Trading Mechanism

Topics: Stock market, Stock exchange, Financial markets Pages: 10 (2812 words) Published: February 27, 2013
Trading Mechanism in National Stock Exchange

1. Introduction

1.1 Meaning of Trading Mechanism

The trading mechanism in the stock exchange is based on a transaction between a buyer, seller, and a trading specialist who actually executes transactions in a stock exchange. In general, the trading mechanism is similar to a simple auction, with investors biddng on a particular stock or security. If the bid is accepted by the owner of the security, the trading specialist executes the sale. Most major stock exchanges trade a collection of stocks, bonds, and other domestic and foreign investments.

1.2 Purpose

The trading mechanism exists because of the constant need to channel money from investors into business entities. Investors range from wealthy individuals and investment funds to small-scale investors saving for retirement. Entities that raise money in the stock market include corporations, governments, and government agencies. The combination of investors and borrowers creates the market for securities. The trading mechanism refines the market by matching buyers and sellers with the prices they are willing to pay or take.

2. Trading Mechanism at National Stock Exchange

The trading on stock exchanges in India used to take place through open outcry without use of information technology for immediate matching or recording of trades. This was time consuming and inefficient. This imposed limits on trading volumes and efficiency. In order to provide efficiency, liquidity and transparency, NSE introduced a nation-wide on-line fully automated screen based trading system (SBTS) where a member can punch into the computer quantities of securities and the prices at which he likes to transact and the transaction is executed as soon as it finds a matching sale or buy order from a counter party. The screen based trading system offers various advantages such as: • Removes time, cost and risk of error and thereby improves operational efficiency • Faster incorporation of price sensitive information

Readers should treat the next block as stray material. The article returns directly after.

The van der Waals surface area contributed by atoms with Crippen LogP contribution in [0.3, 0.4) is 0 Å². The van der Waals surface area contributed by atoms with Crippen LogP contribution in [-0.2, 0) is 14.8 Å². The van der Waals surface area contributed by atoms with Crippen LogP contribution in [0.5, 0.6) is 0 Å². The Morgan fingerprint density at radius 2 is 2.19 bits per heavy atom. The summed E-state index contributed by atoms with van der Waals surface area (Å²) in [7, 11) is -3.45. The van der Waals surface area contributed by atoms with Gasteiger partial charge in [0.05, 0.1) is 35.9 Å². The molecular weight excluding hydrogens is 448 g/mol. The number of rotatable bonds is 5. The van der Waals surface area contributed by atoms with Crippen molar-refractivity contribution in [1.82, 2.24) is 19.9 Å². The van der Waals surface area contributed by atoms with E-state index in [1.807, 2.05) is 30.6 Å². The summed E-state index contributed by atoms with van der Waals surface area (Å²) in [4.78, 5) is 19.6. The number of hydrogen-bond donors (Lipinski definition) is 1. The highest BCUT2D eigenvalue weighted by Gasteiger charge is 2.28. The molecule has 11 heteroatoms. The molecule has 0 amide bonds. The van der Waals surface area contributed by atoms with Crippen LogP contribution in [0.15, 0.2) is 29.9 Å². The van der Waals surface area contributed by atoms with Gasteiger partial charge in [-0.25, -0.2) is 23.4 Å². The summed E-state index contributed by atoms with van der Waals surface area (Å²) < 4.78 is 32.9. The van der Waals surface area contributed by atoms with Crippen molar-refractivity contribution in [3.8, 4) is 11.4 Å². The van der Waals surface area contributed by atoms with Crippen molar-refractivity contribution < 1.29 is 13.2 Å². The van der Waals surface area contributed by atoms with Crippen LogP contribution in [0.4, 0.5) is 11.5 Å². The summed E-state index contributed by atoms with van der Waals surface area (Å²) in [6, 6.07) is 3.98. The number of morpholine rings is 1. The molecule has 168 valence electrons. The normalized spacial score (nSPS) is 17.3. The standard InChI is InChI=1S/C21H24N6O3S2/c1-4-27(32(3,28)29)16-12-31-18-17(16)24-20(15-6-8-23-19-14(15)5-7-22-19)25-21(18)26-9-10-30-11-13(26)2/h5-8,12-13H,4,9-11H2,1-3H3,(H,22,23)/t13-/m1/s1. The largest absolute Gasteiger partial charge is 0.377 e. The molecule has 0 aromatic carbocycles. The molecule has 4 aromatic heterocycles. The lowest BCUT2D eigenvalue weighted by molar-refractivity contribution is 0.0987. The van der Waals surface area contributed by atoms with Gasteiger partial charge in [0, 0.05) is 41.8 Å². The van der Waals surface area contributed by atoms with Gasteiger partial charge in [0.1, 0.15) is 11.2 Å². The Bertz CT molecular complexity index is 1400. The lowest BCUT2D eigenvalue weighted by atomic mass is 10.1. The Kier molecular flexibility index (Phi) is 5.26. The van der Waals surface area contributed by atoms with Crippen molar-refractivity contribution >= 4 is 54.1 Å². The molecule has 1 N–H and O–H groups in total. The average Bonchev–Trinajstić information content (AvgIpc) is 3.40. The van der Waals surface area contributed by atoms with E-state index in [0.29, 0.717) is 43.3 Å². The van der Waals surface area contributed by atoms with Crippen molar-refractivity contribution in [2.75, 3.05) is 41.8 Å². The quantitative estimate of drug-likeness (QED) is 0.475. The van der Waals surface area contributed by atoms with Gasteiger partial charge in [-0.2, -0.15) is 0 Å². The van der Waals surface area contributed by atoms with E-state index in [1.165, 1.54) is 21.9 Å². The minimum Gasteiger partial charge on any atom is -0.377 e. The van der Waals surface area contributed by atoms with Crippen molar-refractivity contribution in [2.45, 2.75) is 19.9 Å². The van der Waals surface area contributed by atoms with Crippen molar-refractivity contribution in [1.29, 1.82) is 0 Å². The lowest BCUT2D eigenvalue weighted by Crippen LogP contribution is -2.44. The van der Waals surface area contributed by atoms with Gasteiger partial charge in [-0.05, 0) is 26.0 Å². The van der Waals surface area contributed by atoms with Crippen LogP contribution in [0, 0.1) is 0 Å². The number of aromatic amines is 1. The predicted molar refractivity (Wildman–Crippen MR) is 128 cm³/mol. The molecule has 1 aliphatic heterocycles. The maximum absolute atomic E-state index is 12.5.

• Improves the depth and liquidity of the market
• Provides full anonymity by accepting orders, big or small, from members without revealing their identity • Offers perfect audit trail which helps to resolve disputes by logging in the trade execution process in entirety •

Later, NSE carried the trading platform further to the PCs at the residence of investors through the Internet and to handheld devices through Wireless Application Protocol (WAP) for convenience of mobile investors.

2.1 Trading Network- National Exchange for Trading (NEAT)

NSE has main computer which is connected through Very Small Aperture Terminal (VSAT) installed at its office. The main computer runs on a fault tolerant STRATUS mainframe computer at the Exchange. Brokers have terminals installed at their premises which are connected through VSATs/leased lines/modems. An investor informs a broker to place an order on his behalf. The broker enters the order through his PC, which runs under Windows NT and sends signal to the Satellite via VSAT/leased line/modem. The signal is directed to mainframe computer at NSE via VSAT at NSE’s office. A message relating to the order activity is broadcast to the respective member. The order confirmation message is immediately displayed on the PC of the broker. This order matches with the existing passive order(s) otherwise it waits for the active orders to enter the system. On order matching, a message is broadcast to the respective member.

2.2 Corporate Hierarchy

The trading member has the facility of defining a hierarchy amongst its users of the NEAT system. This hierarchy comprises:

Corporate Manager: The corporate manager is a term assigned to a user placed at the highest level in a trading firm. Such a user receives the end-of-day reports for all branches of the trading member.

Branch Manager: The branch manager receives end-of-day reports for all the dealers under that...

References: Keim, D.B., and A. Madhavan. 1995. The anatomy of the trading process: Empirical
evidence on the behavior of institutional traders
Kraus, Alan, and Hans R. Stoll. 1972. Price Impacts of Block Trading on the New York
Stock Exchange
Madhavan, A. 1995. Consolidation, fragmentation, and the disclosure of trading
National Stock Exchange of India. 2008. NSE Fact book 2007-08. Retrieved from
National Stock Exchange of India. 2006. Indian Securities Market – A Review. IX.
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